A pest trap that uses image recognition to identify pests and beneficial insects is to be developed through a collaboration between BASF Digital Farming and Pessl Instruments. The two organisations have signed an agreement to collaborate globally on R&D activities to improve pest management in fruits and vegetables.
Pessl has developed iSCOUT®, a fully autonomous solar powered insect trap, and the plan is to combine this capability with image recognition and analysis provided by BASF Digital Farming’s xarvio™ SCOUTING app. This will provide farmers with near real-time, field level observations of crop health and pest risk.
xarvio delivers independent, field-zone-specific agronomic advice through a range of digital products to nable farmers to produce their crops most efficiently and sustainably. Its products SCOUTING, FIELD MANAGER and HEALTHY FIELDS are being used by farmers in more than 100 countries by millions of farmers and their consultants.
Pessl Instruments offers a complete range of wireless, solar-powered monitoring systems under the METOS® brand, which are are available to farmers and other clients worldwide.
Projects target pests of major economic importance
The first project of the collaboration focusses on the development of comprehensive pest monitoring and modelling for grapes and pome fruits, specifically apples, targeting the activities of the grape berry moth and codling moth.
This project began in early May 2021 and aims to create a fully automated pest recognition and monitoring service, initially for deployment in Argentina, Brazil, Europe and India.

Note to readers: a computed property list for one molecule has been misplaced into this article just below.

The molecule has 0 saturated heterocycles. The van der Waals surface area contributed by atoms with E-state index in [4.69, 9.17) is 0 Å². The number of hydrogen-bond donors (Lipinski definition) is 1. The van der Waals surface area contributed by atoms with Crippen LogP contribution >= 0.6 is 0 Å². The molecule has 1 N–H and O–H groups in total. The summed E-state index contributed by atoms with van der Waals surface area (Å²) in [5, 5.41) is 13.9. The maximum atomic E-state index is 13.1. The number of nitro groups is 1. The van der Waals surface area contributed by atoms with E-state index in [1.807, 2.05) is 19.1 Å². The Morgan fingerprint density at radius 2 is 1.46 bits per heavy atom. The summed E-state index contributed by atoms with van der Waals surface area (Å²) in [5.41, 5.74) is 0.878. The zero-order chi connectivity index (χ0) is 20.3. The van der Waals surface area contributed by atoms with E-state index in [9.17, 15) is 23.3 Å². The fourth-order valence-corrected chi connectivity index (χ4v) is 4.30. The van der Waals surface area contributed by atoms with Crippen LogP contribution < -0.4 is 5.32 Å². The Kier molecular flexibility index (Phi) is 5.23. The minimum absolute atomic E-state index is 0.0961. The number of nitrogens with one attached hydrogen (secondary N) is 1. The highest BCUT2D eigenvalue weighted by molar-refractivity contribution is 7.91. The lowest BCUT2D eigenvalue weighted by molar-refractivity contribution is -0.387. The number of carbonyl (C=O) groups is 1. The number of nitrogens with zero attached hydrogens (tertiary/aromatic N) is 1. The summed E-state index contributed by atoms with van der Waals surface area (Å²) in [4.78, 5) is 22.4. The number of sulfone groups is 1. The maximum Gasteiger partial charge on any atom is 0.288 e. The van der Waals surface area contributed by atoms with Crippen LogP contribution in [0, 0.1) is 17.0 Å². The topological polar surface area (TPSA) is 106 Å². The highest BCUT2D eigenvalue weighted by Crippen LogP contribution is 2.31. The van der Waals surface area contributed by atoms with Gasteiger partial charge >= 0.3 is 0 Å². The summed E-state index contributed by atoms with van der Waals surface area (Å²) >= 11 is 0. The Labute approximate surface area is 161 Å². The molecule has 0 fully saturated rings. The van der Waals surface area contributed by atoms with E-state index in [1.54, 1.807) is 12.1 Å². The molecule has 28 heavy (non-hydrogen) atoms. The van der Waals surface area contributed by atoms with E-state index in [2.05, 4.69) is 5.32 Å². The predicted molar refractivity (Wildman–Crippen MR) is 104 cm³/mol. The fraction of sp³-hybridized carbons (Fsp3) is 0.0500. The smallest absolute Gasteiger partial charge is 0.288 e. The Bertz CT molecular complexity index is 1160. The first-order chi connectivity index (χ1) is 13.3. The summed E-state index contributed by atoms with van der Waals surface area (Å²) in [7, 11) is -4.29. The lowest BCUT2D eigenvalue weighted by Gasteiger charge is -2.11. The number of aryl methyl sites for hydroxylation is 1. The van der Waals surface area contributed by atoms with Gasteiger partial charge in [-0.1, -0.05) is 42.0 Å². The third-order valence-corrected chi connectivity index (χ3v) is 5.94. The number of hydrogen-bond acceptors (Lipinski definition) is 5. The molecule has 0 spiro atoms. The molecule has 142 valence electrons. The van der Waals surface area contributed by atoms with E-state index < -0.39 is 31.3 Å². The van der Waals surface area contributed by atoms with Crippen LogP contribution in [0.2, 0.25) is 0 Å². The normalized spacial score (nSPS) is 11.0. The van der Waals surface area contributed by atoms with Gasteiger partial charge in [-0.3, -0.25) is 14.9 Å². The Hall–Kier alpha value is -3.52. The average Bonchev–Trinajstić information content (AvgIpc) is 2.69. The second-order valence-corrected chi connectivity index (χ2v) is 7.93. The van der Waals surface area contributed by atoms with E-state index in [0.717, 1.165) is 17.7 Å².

The second project will look extensively at the row crops of soybean, cotton and corn. It will focus on the observation and modelling of stink bugs, corn earworm and fall armyworm.
Addressing challenge of real time monitoring
Bjoern Kiepe, Head of Agronomy for xarvio at BASF Digital Farming, says that one of the biggest challenges in fruit and vegetable production is getting timely field level pest monitoring data that can accurately identify the damaging or treatable stage within a pest life cycle.
He says: “By connecting xarvio SCOUTING’s image recognition and analysis with Pessl’s automatized iSCOUT pest trap we can solve this problem together. Precision farming helps ensure the more efficient use of crop protection applications, which is good for farmers, sustainability and biodiversity.”
“By monitoring pests, we aim to not just note the type of insects and the number of plants infected, but to help prevent the damage occurring in the first place. Precision farming equipment, backed with artificial intelligence, enables a more detailed analysis of in-field stresses and supports better decision making.”
Gottfried Pessl, founder and CEO of Pessl Instruments, agrees: “With the fully autonomous solar-powered insect trap iSCOUT we can monitor the pest risk 24/7, process this data and send it in near real time to xarvio SCOUTING for image recognition. This provides farmers with a stepping-stone to improved insect monitoring and better control anytime, anywhere.”